Trump’s White House rant was everything people feared about his presidency in a nutshell

If anyone was hoping that President Donald Trump would gracefully acknowledge the increasingly likely chance that he will lose the presidency to Joe Biden, the dishonest press event he held Thursday evening at the White House indicated he still has little respect for democracy.

With Biden now in striking distance of the 270 electoral votes he needs to become president-elect — as this is written, he is narrowly trailing Trump in 20-electoral vote Pennsylvania, with a large number of votes in heavily Democratic areas still to be counted — the president stood behind the White House podium and tossed out baseless accusations that he was the victim of election fraud.

Trump began with a whopper, saying, “If you count the legal votes, I easily win. If you count the illegal votes, they can try to steal the election from us.” In fact, even the Trump campaign has failed to provide evidence that fraud played any role in Trump seemingly coming up short in key states like Arizona and Nevada.

Trump then tried another argument, claiming that the media conspired to interfere in the election against him, “getting it knowingly wrong” by inflating Biden’s popularity in an attempt to demoralize Trump supporters. He contradicted himself by framing efforts to count all the votes in places like Michigan and Wisconsin as part of a plot to steal the election from him, while in the next breath insisting that all the votes in Arizona must be counted so he can continue closing the gap in a state that Fox News has already called for Biden (though Vox’s partner Decision Desk has not yet).

Trump wrapped things up by calling for the Supreme Court to save him — “it’s going to end up, perhaps, at the highest court of the land” — then essentially tried to call dibs on certain states before walking out of the room without taking questions, seemingly oblivious to the reality that it doesn’t work like that.

The takeaway from Thursday’s event was basically the same as the widely panned one Trump held early Wednesday morning, when the election results were still in more doubt — the president thinks only the votes cast for him should be counted and is hoping a Supreme Court that he’s reshaped with three conservative justices will save him.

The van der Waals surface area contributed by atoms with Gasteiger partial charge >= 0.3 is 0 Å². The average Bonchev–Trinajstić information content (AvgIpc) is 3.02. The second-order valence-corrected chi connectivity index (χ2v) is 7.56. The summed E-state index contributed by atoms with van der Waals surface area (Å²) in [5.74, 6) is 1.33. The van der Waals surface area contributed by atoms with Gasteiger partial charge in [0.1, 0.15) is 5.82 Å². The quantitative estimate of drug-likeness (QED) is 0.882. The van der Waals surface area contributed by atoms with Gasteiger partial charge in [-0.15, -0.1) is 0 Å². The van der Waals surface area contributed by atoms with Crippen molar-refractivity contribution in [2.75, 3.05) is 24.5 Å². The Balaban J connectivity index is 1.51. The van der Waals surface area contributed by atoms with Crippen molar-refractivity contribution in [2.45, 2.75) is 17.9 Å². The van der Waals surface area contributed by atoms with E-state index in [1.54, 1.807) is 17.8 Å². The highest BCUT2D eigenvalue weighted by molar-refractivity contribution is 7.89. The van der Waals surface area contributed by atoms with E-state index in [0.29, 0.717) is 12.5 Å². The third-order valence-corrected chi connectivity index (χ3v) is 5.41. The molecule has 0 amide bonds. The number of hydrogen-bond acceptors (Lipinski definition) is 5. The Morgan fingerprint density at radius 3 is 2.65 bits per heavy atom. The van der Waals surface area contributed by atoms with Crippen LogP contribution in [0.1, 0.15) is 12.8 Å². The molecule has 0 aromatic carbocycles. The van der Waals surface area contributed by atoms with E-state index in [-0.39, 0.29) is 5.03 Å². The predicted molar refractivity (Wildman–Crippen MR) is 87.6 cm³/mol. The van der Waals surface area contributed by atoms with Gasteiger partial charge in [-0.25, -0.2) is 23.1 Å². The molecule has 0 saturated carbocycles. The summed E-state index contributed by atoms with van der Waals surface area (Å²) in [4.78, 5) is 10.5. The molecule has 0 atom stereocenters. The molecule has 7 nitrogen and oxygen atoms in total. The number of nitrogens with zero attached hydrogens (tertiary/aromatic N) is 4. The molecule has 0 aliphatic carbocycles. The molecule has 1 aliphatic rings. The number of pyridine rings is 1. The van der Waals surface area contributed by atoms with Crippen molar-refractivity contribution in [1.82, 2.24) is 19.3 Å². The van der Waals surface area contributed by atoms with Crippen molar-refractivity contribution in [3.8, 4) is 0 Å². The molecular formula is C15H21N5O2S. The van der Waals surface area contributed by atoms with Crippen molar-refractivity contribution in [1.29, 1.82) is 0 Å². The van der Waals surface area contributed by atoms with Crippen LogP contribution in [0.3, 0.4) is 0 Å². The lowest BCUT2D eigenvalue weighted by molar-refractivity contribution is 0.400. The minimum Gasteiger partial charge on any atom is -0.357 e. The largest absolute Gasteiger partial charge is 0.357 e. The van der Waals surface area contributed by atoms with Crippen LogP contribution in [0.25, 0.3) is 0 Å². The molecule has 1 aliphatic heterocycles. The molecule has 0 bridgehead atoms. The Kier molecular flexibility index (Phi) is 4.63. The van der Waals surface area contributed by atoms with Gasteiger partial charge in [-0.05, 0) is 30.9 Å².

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The problem, however, is that Trump hasn’t yet come up with a convincing argument that anything amiss happened during the election. His campaign has already filed a number of lawsuits challenging the vote-counting process in states like Georgia and Michigan, but as my colleague Ian Millhiser explained, “At least some seem to rest on dubious or incomplete allegations. And it’s not clear what legal benefits Trump would gain if his campaign prevails.”

So unless institutions like the Supreme Court prove to be corrupted beyond repair, it’s highly unlikely that any legal challenge the Trump campaign would mount would change anything. And as more votes are tallied, it appears Biden has a good chance of sweeping Nevada, Pennsylvania, and possibly even Georgia. That means that when all the votes are counted (and likely recounted in Georgia), he could have a very comfortable margin in the Electoral College.

But beyond the specifics (or lack thereof) behind Trump’s allegations, the fact that the president of the United States is using his platform to undermine American elections is a spectacle without precedent. It’s why international observers are starting to talk about the US in a manner we’re used to hearing with regard to failed states in other continents.

The contrast between Trump’s speech and one Biden gave earlier Thursday was jarring. Instead of trying to delegitimize the process in states he lost, Biden urged people to have patience and alluded to the US’s long history of stable transitions of power.

The Biden campaign responded to Trump’s Thursday press event by calling his remarks “desperate, baseless, and a sure sign he’s losing.” Even Fox News’s Martha MacCallum noted that the allegations Trump made lacked evidence to back them up.